EU and China agree major investment deal

The EU and China on Wednesday concluded in principle their negotiations for a Comprehensive Agreement on Investment (CAI). 

The EU said China has committed to a greater level of market access for European investors than ever before, including some new important market openings.

It said China is also making commitments to ensure fair treatment for EU companies so they can compete on a better level playing field in China, including disciplines for state owned enterprises, transparency of subsidies and rules against the forced transfer of technologies.

The EU said that for the first time, China “has also agreed to ambitious provisions on sustainable development, including commitments on forced labour and the ratification of the relevant ILO fundamental Conventions.”

The deal follows a call between Chinese President Xi Jinping and European Commission President Ursula von der Leyen, European Council President Charles Michel and German Chancellor Angela Merkel on behalf of the Presidency of the EU Council, as well as French President Emmanuel Macron.

The EU and China will now working on finalising the text of the agreement, which will need to be legally reviewed and translated before it can be submitted for approval by the EU Council and the European Parliament.

von der Leyen said: “Today‘s agreement is an important landmark in our relationship with China and for our values-based trade agenda.

“It will provide unprecedented access to the Chinese market for European investors, enabling our businesses to grow and create jobs.

“It will also commit China to ambitious principles on sustainability, transparency and non-discrimination. 

“The agreement will rebalance our economic relationship with China.”

The EU said rules negotiated in the agreement “set a high benchmark in terms of transparency, level playing field, market access commitments and sustainable development.”

It said China has made significant commitments on manufacturing, the most important sector for EU investment in China.

“Manufacturing makes up more than half of total EU investment – including 28% for the automotive sector and 22% for basic materials,” said the European Commission.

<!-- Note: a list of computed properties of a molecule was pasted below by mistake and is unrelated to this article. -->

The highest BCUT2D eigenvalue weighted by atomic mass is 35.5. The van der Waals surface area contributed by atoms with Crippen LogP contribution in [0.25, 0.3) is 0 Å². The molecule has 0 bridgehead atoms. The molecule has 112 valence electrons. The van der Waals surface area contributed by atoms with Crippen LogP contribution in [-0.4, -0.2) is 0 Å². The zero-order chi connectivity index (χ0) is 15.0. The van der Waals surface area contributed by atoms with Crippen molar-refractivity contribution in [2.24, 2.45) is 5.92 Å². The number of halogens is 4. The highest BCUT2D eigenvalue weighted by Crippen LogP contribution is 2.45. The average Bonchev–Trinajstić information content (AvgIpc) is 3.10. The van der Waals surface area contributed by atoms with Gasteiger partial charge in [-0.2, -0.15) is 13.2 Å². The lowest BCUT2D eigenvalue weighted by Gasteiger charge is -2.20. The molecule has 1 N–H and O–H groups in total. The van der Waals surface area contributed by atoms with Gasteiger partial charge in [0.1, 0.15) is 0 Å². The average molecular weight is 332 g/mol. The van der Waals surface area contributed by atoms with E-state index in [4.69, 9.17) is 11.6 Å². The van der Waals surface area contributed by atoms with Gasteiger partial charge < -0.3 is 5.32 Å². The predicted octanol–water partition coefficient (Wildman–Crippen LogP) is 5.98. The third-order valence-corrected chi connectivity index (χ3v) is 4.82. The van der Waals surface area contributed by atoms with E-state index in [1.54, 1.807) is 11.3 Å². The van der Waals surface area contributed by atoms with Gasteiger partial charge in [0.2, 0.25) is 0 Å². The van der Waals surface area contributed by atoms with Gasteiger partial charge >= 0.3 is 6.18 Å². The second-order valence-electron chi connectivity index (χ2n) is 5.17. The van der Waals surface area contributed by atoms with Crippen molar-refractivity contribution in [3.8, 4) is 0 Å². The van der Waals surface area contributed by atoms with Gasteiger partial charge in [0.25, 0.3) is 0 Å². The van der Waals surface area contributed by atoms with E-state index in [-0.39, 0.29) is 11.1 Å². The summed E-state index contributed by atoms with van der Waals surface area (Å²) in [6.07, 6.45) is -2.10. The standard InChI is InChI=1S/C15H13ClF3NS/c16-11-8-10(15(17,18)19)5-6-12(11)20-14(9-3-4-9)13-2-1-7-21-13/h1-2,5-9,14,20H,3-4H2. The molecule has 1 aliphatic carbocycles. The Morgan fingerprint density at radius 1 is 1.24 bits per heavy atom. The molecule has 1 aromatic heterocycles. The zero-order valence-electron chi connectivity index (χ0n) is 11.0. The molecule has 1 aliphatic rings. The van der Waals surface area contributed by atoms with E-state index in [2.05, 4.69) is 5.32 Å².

“This includes production of electric cars, chemicals, telecoms equipment and health equipment, among others.

“China is also making commitments for EU investments in various services sectors, such as cloud services, financial services, private healthcare, environmental services, international maritime transport and air transport-related services.

“In the sectors covered, European business will gain certainty and predictability for their operations as China will no longer be able to prohibit access or introduce new discriminatory practices.

“The CAI will help to level the playing field for EU investors by laying down very clear rules on Chinese state-owned enterprises, transparency of subsidies, and prohibiting forced technology transfers and other distortive practices.

“The agreement also includes guarantees that will make it easier for European companies to obtain authorisations and complete administrative procedures.

“It also secures access to China’s standard setting bodies for European companies …”

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Mark McSherry
Dalriada Media LLC sites are edited by veteran news journalist Mark McSherry, a former staff editor and reporter with Reuters, Bloomberg and major newspapers including the South China Morning Post, London's Sunday Times and The Scotsman. McSherry's journalism has also appeared in The Washington Post, The Guardian, The Independent, The New York Times, London's Evening Standard and Forbes. McSherry is also a professor of journalism and communication arts in universities and colleges in New York City. Scottish-born McSherry has an MBA from the University of Edinburgh and a Certificate in Global Affairs from New York University.